"The Employment Index continued to disappoint, showing
the weakest increase since April, which was also below trend."
The report is available at www.rbc.com/newsroom/pmi.
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For further information, please contact:
Royal Bank of Canada
Head of Communications, Canada
RBC Capital Markets
Communications Manager, Canada
RBC Capital Markets
Supply Chain Management Association
President and CEO
Public Affairs & Communications
Telephone +44-207-260-2047 / +44-7815-812-162
Notes to Editors:
The RBC Canadian Manufacturing PMI Report is
based on data compiled from monthly replies to questionnaires
sent to purchasing executives in over 400 industrial companies.
The panel is stratified geographically and by Standard Industrial
Classification (SIC) group, based on industry contribution
to Canadian GDP.
Survey responses reflect the change, if any, in the current
month compared to the previous month based on data collected
mid-month. For each of the indicators the 'Report' shows the
percentage reporting each response, the net difference between
the number of higher/better responses and lower/worse responses,
and the 'diffusion' index. This index is the sum of the positive
responses plus a half of those responding 'the same'.
Diffusion indexes have the properties of leading indicators
and are convenient summary measures showing the prevailing
direction of change. An index reading above 50 indicates an
overall increase in that variable, below 50 an overall decrease.
The RBC Canadian Manufacturing Purchasing Managers' Index
(RBC PMI) is a composite index based on five
of the individual indexes with the following weights: New
Orders - 0.3, Output - 0.25, Employment - 0.2, Suppliers'
Delivery Times - 0.15, Stock of Items Purchased - 0.1, with
the Delivery Times Index inverted so that it moves in a comparable
The Purchasing Managers' Index (PMI) survey
methodology has developed an outstanding reputation for providing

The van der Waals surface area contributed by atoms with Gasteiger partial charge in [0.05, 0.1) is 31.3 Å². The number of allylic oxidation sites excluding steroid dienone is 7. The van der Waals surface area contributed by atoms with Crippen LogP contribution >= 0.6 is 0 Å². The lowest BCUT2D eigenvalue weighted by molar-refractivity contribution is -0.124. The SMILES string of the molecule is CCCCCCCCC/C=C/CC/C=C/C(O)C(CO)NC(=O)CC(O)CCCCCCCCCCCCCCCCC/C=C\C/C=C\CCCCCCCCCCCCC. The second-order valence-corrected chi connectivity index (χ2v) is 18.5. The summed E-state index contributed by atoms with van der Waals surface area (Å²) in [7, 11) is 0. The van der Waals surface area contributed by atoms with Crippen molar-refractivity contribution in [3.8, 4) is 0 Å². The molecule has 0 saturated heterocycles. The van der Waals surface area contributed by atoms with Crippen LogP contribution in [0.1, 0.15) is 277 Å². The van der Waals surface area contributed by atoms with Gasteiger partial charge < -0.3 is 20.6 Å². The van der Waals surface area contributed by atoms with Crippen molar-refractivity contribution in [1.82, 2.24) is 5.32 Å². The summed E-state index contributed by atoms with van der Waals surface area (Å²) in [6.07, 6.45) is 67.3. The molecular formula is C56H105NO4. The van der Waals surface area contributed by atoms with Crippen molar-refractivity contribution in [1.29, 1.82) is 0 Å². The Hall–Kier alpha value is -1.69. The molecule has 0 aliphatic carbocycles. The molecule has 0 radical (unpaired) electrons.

the most up-to-date possible indication of what is really
happening in the private sector economy by tracking variables
such as sales, employment, inventories and prices. The indices
are widely used by businesses, governments and economic analysts
in financial institutions to help better understand business
conditions and guide corporate and investment strategy. In
particular, central banks in many countries (including the
European Central Bank) use the data to help make interest
rate decisions. PMI surveys are the first indicators of economic
conditions published each month and are therefore available
well ahead of comparable data produced by government bodies.
Markit does not revise underlying survey data after first
publication, but seasonal adjustment factors may be revised
from time to time as appropriate which will affect the seasonally
adjusted data series. Historical data relating to the underlying
(unadjusted) numbers, first published seasonally adjusted
series and subsequently revised data are available to subscribers
from Markit. Please contact:
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About Supply Chain Management Association
As the leading and largest association in Canada for supply
chain management professionals, the Supply Chain Management
Association (SCMA) is the national voice for advancing and
promoting the profession. SCMA sets the standard of excellence
for professional skills, knowledge and integrity and was the
first supply chain association in the world to require that
all members adhere to a Code of Ethics.
With nearly 8000 members working across the private and public
sectors, SCMA is the principal source of supply chain training,
education and professional development in the country. Through
its 10 Provincial and Territorial Institutes, SCMA grants
the Supply Chain Management Professional (SCMP) designation,
the highest achievement in the field and the mark of strategic
supply chain leadership.
SCMA was formed in 2013 through the amalgamation of the Purchasing
Management Association of Canada and Supply Chain and Logistics
Association of Canada. With a combined history of more than
140 years, today the association embraces all aspects of strategic
supply chain management, including: purchasing/procurement,
strategic sourcing, contract management, materials/inventory
management, and logistics and transportation. For more information,
please visit scmanational.ca.
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Purchasing Managers' Index (PMI) surveys
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including the Eurozone. They are the most closely-watched
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to provide up-to-date, accurate and often unique monthly indicators
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RBC Canadian Manufacturing PMI provided herein are owned by